String aboutbookField = this.messageSource.getMessage("field.about.book", new Object [] {}, null);
    		
    		// Validateur permet de sp�cifier des erreurs sur chaque propri�t� du formulaire
    		if ( ! errors.hasFieldErrors("name")) {
    			ValidationUtils.rejectIfEmptyOrWhitespace(errors, "name", "field.required", new Object [] {nameField}, "Required field");
    
    		// validateur permet de sp�cifier des erreurs � un niveau global
    		if( errors.hasErrors() ) {
    			errors.reject("register.error");
    		}
    	}
    ...
    }
    

    Viewer
    It’s an example of a viewer that generates a PDF. Its declaration in configuration file could be like:

    <!-- Book List View PDF -->	
    <bean id="bookListPDFView" class="com.ho.persistence.hibernate.spring.ex1.web.view.BookListPdfReportView">
    	<property name="messageSource" ref="messageSource"/>  <!-- Injection of MessageSource -->
    </bean>
    

    …its use in Java code:

    public class BookListPdfReportView extends AbstractPdfView {
    
    	// Spring Message Source
    	private MessageSource messageSource;
    
    	public void setMessageSource(MessageSource messageSource) {
    		this.messageSource = messageSource;
    	}
    
    
    @Override
    	protected void buildPdfDocument(Map model, Document document,
    			PdfWriter writer, HttpServletRequest request,
    			HttpServletResponse response) throws Exception {
    
    		List<Book> bookList = (List<Book>) model.get("bookList");
    		
    		// G�n�ration du PDF
    		Table table = new Table(2);
    		// Noms des colonnes renseign�s dans "ApplicationResources.properties"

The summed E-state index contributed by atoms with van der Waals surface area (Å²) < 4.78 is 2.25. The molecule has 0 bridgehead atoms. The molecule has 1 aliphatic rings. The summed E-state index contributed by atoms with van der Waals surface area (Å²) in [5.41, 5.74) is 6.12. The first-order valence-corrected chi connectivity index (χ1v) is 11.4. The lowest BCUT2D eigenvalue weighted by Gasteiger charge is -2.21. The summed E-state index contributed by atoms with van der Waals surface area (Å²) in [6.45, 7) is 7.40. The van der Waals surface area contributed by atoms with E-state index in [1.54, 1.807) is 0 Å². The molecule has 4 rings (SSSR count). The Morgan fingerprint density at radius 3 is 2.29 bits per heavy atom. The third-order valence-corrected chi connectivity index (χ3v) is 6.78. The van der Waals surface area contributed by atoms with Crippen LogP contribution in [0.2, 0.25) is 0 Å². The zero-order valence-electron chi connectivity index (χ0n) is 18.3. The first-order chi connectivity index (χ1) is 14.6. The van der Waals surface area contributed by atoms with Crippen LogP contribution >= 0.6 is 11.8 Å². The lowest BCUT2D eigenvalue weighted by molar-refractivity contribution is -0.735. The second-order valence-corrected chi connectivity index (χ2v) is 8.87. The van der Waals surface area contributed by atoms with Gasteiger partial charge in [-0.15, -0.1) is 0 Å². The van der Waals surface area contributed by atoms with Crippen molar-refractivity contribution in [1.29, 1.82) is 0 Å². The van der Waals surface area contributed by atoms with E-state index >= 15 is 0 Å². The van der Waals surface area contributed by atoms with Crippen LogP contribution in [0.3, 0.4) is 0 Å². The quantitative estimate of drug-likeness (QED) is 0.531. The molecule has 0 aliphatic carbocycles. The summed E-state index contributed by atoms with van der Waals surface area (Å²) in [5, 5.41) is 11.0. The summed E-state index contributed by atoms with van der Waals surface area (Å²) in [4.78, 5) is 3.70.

table.addCell(this.messageSource.getMessage("column.header.name", null, null));
    		table.addCell(this.messageSource.getMessage("column.header.about.book", null, null));
    	...
    	}
    }
    
  • Warning: The Spring MVC controller which “extends MultiActionController” doesn’t work with “ControllerClassNameHandlerMapping”.

To conclude, this post, I would add comments about the the UTF-8 encoding:

  • First, remember put the “<%@ page contentType=”text/html;charset=UTF-8″ %>” on top of the page, else the page may not able to display the UTF-8 (Chinese) characters properly.
  • Use the SPRING UTF-8 servlet filter CharacterEncodingFilter defined in the le web.xml in order to force the encoding.Be careful to position the filter in the first position in the list of different filters!
    <filter>
    	<filter-name>encodingFilter</filter-name>
    	<filter-class>org.springframework.web.filter.CharacterEncodingFilter</filter-class>
    	<init-param>
    		<param-name>encoding</param-name>
    		<param-value>UTF-8</param-value>
    	</init-param>
    	<init-param>
    		<param-name>forceEncoding</param-name>
    		<param-value>true</param-value>
    	</init-param>
    </filter>
    
  • Convert your *.properties file with ‘non-Latin 1′ or ‘non-Unicode’ characters to ‘Unicode-encoded’ characters via “native2ascii” utility supported by the JDK. It is usable in command line like:
    – “C:\Program Files (x86)\Java\jdk1.6.0_26\bin\native2ascii.exe” -encoding utf8 C:\MyFiles\Development\Java\dev\SpringHibernateIntegration1\WebContent\WEB-INF\ApplicationMessageSource_fr_FR.properties_no_unicode C:\MyFiles\Development\Java\dev\SpringHibernateIntegration1\WebContent\WEB-INF\ApplicationMessageSource_fr_FR.properties

    – “C:\Program Files (x86)\Java\jdk1.6.0_26\bin\native2ascii.exe” -encoding utf8 C:\MyFiles\Development\Java\dev\SpringHibernateIntegration1\WebContent\WEB-INF\ApplicationMessageSource_zh_CN.properties_no_unicode C:\MyFiles\Development\Java\dev\SpringHibernateIntegration1\WebContent\WEB-INF\ApplicationMessageSource_zh_CN.properties

    – For example:

Best regards,